All the benefits of outdoor winter exercise you didn't know about

When the weather takes a turn for the worse, exercising in the cold might be the last thing you fancy doing. But, as writer Chantelle Pattemore explains, there are a whole host of benefits that just might convince you to venture out.

Often, as the weather changes, it can be all too easy to lose our motivation to exercise. Particularly as the weather is now bordering on the wintry, the idea of heading out into colder, darker, rainier days for an outdoor gym session or a bit of cardio might fill you with abject horror. But, as it turns out, by avoiding doing exercise outdoors during the colder months, we are missing out on a whole heap of physical and mental health benefits.  

We asked around and did some research, and found that there are a great many reasons to keep ourselves moving in the winter. As fitness trainer Julia Buckley explains, training in colder weather has its pros and cons, but if you make the decision to see it in a more positive light – “as your ‘me-time’, an opportunity to escape everyday stresses, or a victory over the elements – you’ll find you enjoy it a hell of a lot more.”

To help boost motivation levels further, she advises her clients to appreciate the great feelings you experience at the end of a workout session, and draw on these when you’re next struggling to get moving. Plus, she points out, “Why would you only want to enjoy all the amazing health and fitness benefits of exercise in the summer?”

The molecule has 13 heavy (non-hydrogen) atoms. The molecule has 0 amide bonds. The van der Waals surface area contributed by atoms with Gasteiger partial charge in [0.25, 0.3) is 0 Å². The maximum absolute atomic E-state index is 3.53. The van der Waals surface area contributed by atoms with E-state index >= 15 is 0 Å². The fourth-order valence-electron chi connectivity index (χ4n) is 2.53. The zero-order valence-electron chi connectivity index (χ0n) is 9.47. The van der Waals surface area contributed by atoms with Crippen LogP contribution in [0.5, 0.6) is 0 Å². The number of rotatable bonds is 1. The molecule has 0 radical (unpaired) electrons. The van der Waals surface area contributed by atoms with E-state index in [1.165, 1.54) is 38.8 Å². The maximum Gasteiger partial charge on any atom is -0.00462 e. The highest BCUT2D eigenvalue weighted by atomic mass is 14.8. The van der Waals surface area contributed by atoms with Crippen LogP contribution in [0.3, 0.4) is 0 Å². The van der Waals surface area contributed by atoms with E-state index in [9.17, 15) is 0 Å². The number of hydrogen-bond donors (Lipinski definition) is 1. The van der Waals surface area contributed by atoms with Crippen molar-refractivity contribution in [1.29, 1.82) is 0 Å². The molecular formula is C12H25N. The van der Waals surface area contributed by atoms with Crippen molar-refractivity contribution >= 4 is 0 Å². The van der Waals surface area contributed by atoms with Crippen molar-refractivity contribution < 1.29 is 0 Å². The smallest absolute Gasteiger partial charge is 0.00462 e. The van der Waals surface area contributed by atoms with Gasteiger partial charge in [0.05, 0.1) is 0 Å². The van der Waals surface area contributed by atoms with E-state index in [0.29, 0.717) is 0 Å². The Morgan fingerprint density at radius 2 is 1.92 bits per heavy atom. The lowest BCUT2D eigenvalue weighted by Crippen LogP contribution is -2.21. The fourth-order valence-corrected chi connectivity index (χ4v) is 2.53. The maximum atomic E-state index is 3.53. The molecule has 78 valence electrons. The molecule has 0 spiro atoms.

Let’s go outside

During winter’s dark days, it’s easy to feel despondent; and feelings of low mood, irritability and fatigue are more prevalent. However, studies reveal that exercising outside can heighten self-esteem, improve mood and lower stress levels. In fact, research conducted in Finland found that training outdoors has a positive impact on our sleep quality, physiological health and mental wellbeing – with the latter observing the greatest effects.

In the summer, our bodies rely on the sunshine for a hearty dose of vitamin D – which is important in helping keep our muscles, bones and teeth healthy. In the winter, meanwhile, the sun’s rays don’t provide enough UVB radiation for our skin to create vitamin D from – but getting out into the fresh air and natural light is still advantageous to our mental health. “We need exposure to sunlight to help regulate our circadian rhythms and keep ourselves mentally healthy,” explains Julia.

Indeed, venturing into the great outdoors is particularly important at a time of year when we spend more time huddled down in dark rooms. A lack of exposure to natural sunlight causes confusion to reign in our bodies and knock our internal clock off-kilter – which, in turn, can disturb eating and sleep patterns, negatively impact mood and heighten feelings of tiredness. In fact, the scientific phase shift hypothesis asserts that seasonal affective disorder (SAD) is linked to disruption of the natural sleep/wake cycle during the winter months.

But the benefits aren’t limited to our mental health. When you also consider that engaging in regular exercise during winter is proven to improve immunity when it comes to fending off seasonal ills – with an added boost if you do so outside and amongst trees – then the case for braving the chill looks undeniable.